Family Time

Life has changed quite a bit since my last post.  I moved in with my host family on Tuesday night, and I’ve finally have had a chance to experience the reality of living outside of the PC training center. First thing first, not speaking French has been really tough on me.  I’ve had a few days of French class, but I’m still not really able to communicate anything besides the most basic needs. It’s doubly tough, as I already feel like an infant in the Burkinabe society without the language barrier. Everything is new, and nothing can be taken for granted.  Bathing, going to the bathroom, and doing my laundry have all required demonstrations.

The good news is, that despite communication barriers, I am incredibly excited about the opportunity to do good work here in Burkina. Our training sessions have proved very interesting (today we visited a farmer and learned about some of the properties of Marunga trees, the local onion market, and saw grains, such as millet and sorgrum).

Back to my living situation. I have been adopted into a large family of 31. Due to my lack of French most of the details I’m about to describe is from inferences.  The family, like most Burkinabe, live in a family compound, where a number of structures surround a central courtyard. However, my family has two compounds. I seem to live in the auxiliary compound, with most of the action happening across the street. I’m in a decent sized room, its own structure which is made of concrete with a tin roof (approximately 12’ x 10’). There is a poster of the soccer player Sameul Etoo, so I know I’m in a good spot.  I haven’t been able to figure out how everyone in the family is related, but my host mom and dad are pretty young and have two kids.  The head of the family (who I guess to be the father of my host mother), seems to have three wives, though again, I’m not sure on this.  There are 25 kids!  The youngest is 8 months, and the oldest, Richard, is 18.

The family business seems to be in the shipping of livestock to Cote d’Ivoire.  A large shipment of turkeys went out yesterday.  However, there are plenty of other animals running around in the courtyard, including pigs, chickens, and a dog. There’s a rabbit cage as well. Oh, and contrary to popular belief, roosters crow all through the night, not just at dawn.
Since I can’t really communicate very well, my typical evening involves a lot of sign language and me saying “it’s good” (in French obviously) over and over. Thankfully my family has been incredibly patient with me, and are really making an effort to converse. Also, I’m thankfully quite entertaining to most of the kids without saying anything at all. They love to crowd around in my room and look at all of my things, and to take part in random dance parties (ah, the international language of music). And my family LOVED the Obama postcards I brought. People love Obama here – one of my fellow trainees found an Obama belt buckle, and I’ve heard there’s even an Obama cologne.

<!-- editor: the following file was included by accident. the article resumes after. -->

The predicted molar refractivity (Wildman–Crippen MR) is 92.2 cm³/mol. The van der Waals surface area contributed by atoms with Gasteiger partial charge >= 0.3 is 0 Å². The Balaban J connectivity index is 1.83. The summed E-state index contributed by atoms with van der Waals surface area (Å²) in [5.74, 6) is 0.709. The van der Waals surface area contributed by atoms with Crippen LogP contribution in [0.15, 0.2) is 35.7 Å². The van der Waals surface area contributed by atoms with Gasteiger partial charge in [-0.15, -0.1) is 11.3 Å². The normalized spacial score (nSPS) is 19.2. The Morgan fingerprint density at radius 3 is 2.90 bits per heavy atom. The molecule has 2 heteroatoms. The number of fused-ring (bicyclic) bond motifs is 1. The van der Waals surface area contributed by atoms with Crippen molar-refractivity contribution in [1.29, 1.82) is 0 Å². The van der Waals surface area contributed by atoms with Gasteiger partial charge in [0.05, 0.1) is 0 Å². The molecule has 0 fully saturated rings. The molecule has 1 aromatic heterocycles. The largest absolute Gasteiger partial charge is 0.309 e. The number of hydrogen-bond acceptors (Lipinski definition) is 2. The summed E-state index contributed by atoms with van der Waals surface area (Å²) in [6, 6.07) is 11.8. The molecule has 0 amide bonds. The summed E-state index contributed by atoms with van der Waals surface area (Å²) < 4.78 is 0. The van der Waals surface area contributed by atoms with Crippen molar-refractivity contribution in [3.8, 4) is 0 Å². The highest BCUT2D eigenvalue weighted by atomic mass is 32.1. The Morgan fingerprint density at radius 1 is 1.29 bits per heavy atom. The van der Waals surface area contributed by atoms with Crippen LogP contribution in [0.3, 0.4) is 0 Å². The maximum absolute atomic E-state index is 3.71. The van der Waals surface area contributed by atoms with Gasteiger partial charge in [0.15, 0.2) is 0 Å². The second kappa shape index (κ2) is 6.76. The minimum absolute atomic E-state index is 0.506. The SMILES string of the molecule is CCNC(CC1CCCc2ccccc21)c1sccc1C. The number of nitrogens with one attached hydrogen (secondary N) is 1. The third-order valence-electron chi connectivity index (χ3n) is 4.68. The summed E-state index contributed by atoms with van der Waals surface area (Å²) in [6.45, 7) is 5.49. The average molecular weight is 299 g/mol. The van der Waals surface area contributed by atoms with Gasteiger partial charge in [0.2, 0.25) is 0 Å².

It’s past 9pm, so getting close to my bedtime as I wake up around 5am. Though the 4:15am call to prayer (which I swear is coming from directly next door) that continues for 15 minutes basically means that I’m already up.  Then it’s a bucket bath, breakfast of a loaf of bread and hot chocolate, then a 15-20 minute bike ride to my 7am individual French tutoring, followed by a full day of regular training activities including more French, business and cultural issues. It’s pretty exhausting, but we finally get our first time off this weekend as we get a half day on Saturdays, and all Sundays off.


5 Responses to “Family Time”

  1. October 23, 2010 at 12:33

    Hey Scott, glad to hear you are getting settled in and off to a good start on your adventure. Let me know if there is any way we can be a useful resource, particularly in regard to any community development questions I might be able to help with. And always remember that the most important element in communication is not the language but the willingness to make the effort!

  2. October 24, 2010 at 22:53

    I’m so glad you’re doing well. From my volunteer experience here stateside language can be incredibly frustrating stick with it I hear pc training is the best out there! :)

  3. 3 Kate
    October 26, 2010 at 22:52

    C’est si bon! I think you’ll be amazed how quickly the language will come now that you are truly immersed in it. It all sounds incredibly stimulating and I love your attitude. As I jump into my hot shower, drink my glass of wine in front of the HD HBO going on this evening I will be grateful and thankful of all I have in life. Just teasing Scott – you’re doing an awesome thing and keep the blogs coming!

  4. 4 Kristin
    October 29, 2010 at 12:24

    Oh the roosters. they are the same in Haiti- earplugs, ambien, etc. nothing makes the roosters less annoying. Good news is eventually you get use to it, just like all the traffic on Pennsylvania. If given the chance to slaughter one of those bad boys I highly recommend it, very cathartic and delicious. Glad you made it safely. Just keep plugging away at the language. I promise, one day it will suddenly occur to you that you are speaking French and not having to think about everything you say beforehand, its a wonderful moment. Lots of love.

  5. 5 Linda
    November 7, 2010 at 12:11

    Keep up with the French and it will come to you. My daughter has been there for 3 years. I was amazed how fluent she was after only a few months. Enjoy your time there. As a mom, try and get your parents to come and see you there. It’s an amazing experience for a parent to see their child living such a different life style. It’s also nice when you talk to your family after a visit, they know what your are talking about and experiencing. Good luck.

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